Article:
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OBJECTIVES: Rates of Clostridioides (Clostridium) difficile infection (CDI) are higher in North Wales than elsewhere in the UK. We used WGS to investigate if this is due to increased healthcare-associated transmission from other cases. METHODS: Healthcare and community C. difficile isolates from patients across North Wales (February-July 2015) from glutamate dehydrogenase (GDH)-positive faecal samples underwent WGS. Data from patient records, hospital management systems and national antimicrobial use surveillance were used. RESULTS: Of the 499 GDH-positive samples, 338 (68%) were sequenced and 299 distinct infections/colonizations were identified, 229/299 (77%) with toxin genes. Only 39/229 (17%) toxigenic isolates were related within ≤2 SNPs to ≥1 infections/colonizations from a previously sampled patient, i.e. demonstrated evidence of possible transmission. Independent predictors of possible transmission included healthcare exposure in the last 12 weeks (P = 0.002, with rates varying by hospital), infection with MLST types ST-1 (ribotype 027) and ST-11 (predominantly ribotype 078) compared with all other toxigenic STs (P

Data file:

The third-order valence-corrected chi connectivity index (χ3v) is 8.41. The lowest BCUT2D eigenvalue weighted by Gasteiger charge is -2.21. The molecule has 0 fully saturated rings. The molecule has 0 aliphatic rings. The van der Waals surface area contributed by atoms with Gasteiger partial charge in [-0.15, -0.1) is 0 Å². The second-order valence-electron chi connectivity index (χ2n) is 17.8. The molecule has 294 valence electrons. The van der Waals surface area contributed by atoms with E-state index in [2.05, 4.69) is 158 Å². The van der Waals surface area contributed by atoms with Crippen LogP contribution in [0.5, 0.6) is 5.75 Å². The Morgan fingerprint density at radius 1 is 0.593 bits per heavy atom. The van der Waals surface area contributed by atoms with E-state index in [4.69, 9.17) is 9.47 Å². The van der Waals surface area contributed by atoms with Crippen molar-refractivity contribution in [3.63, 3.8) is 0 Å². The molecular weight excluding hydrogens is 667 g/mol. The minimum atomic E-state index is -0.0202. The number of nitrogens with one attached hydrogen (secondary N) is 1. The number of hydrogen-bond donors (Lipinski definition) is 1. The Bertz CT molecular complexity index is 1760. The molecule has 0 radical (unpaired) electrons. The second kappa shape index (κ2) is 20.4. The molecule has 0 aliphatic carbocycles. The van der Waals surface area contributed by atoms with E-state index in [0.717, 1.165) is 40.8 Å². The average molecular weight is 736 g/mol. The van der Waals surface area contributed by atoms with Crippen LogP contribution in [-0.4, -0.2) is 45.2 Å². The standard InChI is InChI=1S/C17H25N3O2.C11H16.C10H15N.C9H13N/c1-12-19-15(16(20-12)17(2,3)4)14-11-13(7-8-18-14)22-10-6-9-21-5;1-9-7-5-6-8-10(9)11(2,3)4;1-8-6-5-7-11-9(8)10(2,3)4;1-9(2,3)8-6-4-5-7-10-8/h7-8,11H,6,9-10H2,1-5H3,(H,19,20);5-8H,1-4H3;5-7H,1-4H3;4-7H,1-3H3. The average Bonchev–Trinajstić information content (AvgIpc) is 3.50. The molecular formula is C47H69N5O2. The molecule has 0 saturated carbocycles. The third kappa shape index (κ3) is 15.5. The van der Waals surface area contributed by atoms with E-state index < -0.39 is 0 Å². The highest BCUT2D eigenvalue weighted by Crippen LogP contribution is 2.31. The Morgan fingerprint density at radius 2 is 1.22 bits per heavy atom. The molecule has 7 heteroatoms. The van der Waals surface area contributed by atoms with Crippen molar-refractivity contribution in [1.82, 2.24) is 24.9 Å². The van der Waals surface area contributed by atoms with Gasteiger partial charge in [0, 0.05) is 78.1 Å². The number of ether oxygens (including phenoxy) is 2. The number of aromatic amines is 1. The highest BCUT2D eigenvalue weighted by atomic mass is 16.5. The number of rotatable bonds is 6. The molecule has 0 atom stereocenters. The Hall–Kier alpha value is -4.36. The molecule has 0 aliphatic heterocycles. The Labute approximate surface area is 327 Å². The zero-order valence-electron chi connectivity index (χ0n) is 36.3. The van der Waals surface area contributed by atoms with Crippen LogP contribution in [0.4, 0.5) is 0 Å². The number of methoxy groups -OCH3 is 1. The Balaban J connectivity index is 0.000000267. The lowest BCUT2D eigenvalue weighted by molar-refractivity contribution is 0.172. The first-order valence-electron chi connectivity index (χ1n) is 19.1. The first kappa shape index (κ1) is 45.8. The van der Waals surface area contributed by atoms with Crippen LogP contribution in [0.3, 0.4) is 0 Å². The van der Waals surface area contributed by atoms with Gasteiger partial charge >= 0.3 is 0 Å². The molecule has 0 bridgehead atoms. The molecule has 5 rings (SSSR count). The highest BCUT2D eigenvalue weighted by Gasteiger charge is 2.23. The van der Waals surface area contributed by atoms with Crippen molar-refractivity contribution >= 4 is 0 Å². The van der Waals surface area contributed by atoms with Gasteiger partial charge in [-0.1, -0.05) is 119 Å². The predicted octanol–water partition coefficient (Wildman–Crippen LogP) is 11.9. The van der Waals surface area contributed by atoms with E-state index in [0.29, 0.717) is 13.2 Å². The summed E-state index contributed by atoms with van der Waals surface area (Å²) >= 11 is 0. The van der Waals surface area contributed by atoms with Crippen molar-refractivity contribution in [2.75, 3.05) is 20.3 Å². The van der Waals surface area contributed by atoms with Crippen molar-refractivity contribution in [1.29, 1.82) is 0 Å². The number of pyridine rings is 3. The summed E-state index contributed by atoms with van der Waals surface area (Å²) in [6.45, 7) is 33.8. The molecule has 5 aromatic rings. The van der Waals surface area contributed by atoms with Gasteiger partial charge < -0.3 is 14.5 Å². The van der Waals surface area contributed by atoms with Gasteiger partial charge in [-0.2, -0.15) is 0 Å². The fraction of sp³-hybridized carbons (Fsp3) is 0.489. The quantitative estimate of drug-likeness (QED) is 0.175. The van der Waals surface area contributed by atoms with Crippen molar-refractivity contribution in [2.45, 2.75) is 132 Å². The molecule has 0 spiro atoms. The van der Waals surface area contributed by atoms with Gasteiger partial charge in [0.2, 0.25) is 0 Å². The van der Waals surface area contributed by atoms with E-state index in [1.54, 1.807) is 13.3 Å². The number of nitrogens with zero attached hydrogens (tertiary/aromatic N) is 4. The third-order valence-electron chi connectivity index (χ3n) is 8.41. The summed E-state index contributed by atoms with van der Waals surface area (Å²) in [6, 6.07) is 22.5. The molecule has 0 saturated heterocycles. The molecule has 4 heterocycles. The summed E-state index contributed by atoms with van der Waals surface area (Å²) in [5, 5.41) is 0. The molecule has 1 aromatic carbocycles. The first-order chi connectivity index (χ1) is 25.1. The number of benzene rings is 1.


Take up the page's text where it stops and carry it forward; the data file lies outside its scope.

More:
Original publication

DOI

10.1093/jac/dky523

Type

Journal article

Journal

J Antimicrob Chemother

Publication Date

01/04/2019

Volume

74

Pages

1092 - 1100

Keywords

Clostridioides difficile, Clostridium Infections, Feces, Female, Geography, Medical, History, 21st Century, Humans, Incidence, Male, Molecular Epidemiology, Public Health Surveillance, Risk Factors, Wales, Whole Genome Sequencing